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\ProcessOptions and \ProcessKeyvalOptions

Which comes first? Does it matter?

\ProcessOptions\relax or \ProcessOptions*

What's the difference? Apparently for keyval there is only the starred version. Which should I use? I looked at the docs and they were not extremely helpful.

I'm creating my own class based on article. I'm using kvoptions for the easy creation of boolean options (\DeclareBoolOption and \DeclareComplementaryOption).

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2 Answers 2

Without package kvoptions

An option is defined by


The star form defines the behavior for unknown options:


Options are processed by


that processes the options in the order of declaration in the package file (seldom useful) or


that process the options in calling order (usually recommended).

With package kvoptions

With package kvoptions the replacement for \ProcessOptions* is \ProcessKeyvalOptions. Neither \ProcessOptions nor \ProcessOptions* should be used together with \ProcessKeyvalOptions.

Package options are now interpreted as key value options. They can be defined with \define@key of package keyval. But package kvoptions provides some shortcuts: \DeclareBoolOption, \DeclareStringOption, ...

\DeclareOption is replaced by \DeclareVoidOption and \DeclareOption* is replaced by \DeclareDefaultOption.

For a more complete example, see section "3 Example" of package kvoptions.

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I'd still be curious why almost all examples add \relax after \ProcessOptions, even though this is supposed to be a no-op? –  Florian Echtler Jul 3 at 18:26
@FlorianEchtler The syntax of \ProcessOptions knows an optional star. The \relax acts as stopper that the command is finished and no optional star is following. –  Heiko Oberdiek Jul 3 at 18:32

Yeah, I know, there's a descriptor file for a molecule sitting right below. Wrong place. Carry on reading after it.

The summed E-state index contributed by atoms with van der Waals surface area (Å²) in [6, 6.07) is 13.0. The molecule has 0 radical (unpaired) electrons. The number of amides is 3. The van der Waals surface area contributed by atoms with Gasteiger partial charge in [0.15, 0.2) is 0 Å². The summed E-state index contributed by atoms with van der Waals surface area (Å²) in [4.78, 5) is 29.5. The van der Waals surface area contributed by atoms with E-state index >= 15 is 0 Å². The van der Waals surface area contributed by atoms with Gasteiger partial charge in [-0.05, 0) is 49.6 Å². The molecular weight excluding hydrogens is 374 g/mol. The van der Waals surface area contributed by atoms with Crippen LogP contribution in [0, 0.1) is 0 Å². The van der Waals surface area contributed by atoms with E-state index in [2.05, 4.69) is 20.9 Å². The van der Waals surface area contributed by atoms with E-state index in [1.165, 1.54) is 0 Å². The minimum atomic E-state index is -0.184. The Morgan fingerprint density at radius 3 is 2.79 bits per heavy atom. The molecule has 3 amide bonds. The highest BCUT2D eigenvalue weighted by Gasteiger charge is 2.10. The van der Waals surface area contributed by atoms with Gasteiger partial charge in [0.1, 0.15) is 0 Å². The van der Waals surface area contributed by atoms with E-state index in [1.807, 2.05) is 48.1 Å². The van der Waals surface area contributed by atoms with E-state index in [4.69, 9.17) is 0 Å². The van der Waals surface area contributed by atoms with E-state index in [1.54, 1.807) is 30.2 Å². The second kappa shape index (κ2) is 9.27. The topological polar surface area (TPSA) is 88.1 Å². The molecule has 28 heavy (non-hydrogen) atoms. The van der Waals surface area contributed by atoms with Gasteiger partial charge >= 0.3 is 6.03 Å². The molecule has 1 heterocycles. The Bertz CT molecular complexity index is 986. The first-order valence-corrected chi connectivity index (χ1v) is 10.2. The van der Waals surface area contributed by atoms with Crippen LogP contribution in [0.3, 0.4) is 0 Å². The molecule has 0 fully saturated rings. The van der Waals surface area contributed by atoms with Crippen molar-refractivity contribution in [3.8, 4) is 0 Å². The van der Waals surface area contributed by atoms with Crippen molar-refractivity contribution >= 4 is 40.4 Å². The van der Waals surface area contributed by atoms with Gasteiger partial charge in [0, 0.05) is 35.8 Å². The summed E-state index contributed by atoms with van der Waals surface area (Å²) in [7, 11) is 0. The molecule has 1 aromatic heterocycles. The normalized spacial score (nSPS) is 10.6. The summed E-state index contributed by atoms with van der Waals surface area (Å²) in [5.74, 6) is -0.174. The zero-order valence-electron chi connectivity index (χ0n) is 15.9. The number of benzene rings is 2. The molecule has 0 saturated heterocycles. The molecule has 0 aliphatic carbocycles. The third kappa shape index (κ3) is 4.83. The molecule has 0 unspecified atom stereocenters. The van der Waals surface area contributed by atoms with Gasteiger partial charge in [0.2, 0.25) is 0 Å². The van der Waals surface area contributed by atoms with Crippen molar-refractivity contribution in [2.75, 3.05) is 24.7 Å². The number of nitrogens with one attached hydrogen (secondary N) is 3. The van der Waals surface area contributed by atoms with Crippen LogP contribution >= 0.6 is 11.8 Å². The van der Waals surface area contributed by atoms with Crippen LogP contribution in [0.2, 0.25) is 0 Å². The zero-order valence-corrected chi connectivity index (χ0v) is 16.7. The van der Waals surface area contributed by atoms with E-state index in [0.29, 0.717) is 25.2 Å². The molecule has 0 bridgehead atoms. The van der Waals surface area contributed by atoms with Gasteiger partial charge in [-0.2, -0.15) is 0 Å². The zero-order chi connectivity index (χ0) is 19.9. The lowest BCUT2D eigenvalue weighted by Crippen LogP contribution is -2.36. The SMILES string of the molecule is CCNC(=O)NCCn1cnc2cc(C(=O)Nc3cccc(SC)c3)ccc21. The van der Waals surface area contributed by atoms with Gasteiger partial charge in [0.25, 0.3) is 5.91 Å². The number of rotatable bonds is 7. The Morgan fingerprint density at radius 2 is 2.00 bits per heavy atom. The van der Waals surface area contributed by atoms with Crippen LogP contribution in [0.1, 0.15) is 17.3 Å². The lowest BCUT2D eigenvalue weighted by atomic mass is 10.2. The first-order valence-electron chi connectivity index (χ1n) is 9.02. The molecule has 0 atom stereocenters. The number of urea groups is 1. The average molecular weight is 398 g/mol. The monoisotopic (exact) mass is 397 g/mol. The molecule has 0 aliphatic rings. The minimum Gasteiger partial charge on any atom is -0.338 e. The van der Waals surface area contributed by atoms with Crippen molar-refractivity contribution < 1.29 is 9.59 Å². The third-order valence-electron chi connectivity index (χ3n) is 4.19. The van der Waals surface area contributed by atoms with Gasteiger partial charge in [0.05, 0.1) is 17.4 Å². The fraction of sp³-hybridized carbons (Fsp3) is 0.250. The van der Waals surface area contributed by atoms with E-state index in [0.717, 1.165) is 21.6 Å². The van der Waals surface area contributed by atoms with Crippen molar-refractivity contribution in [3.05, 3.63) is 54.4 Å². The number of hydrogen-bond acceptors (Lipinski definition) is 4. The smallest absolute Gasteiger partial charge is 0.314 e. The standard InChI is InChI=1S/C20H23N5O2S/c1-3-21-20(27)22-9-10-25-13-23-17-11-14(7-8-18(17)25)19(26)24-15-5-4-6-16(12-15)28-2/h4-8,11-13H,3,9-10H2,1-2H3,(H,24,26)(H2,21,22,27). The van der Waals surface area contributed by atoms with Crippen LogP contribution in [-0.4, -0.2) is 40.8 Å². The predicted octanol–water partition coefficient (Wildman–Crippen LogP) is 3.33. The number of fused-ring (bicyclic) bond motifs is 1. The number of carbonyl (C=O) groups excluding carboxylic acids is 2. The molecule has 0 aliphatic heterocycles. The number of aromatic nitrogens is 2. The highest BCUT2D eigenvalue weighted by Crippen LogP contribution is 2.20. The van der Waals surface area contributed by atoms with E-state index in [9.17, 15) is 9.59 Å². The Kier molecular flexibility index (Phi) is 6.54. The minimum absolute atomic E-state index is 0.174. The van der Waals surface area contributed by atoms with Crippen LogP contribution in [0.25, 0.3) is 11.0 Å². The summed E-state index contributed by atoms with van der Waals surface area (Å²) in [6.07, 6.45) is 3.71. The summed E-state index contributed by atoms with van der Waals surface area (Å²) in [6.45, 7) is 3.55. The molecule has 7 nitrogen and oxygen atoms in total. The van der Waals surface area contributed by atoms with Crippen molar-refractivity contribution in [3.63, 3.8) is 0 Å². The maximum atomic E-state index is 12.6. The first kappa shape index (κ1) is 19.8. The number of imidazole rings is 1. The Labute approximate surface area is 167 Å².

Testing this on examples, the order of \ProcessOptions and \ProcessKeyvalOptions does not seem to matter, unless of course the code of one set options directly affects that of the other.

For \ProcessOptions\relax vs. \ProcessOptions*, clsguide explains that the order the options is processed in is different:

\ProcessOptions*: This is like \ProcessOptions but it executes the options in the order specified in the calling commands, rather than in the order of declaration in the class or package. For a package this means that the global options are processed first.

As to which you should use, if you are writing the class completely from scratch, I would advise that you use just one style; either use kvoptions for all of your own options or use exclusively the classical style. If your are building your class on top of an existing one, then it depends on the details: if you are only adding new options then \LoadClassWithOptions may well be sufficient to deal with the old options of that class and you can stick to the kvoptions style for your own additions.

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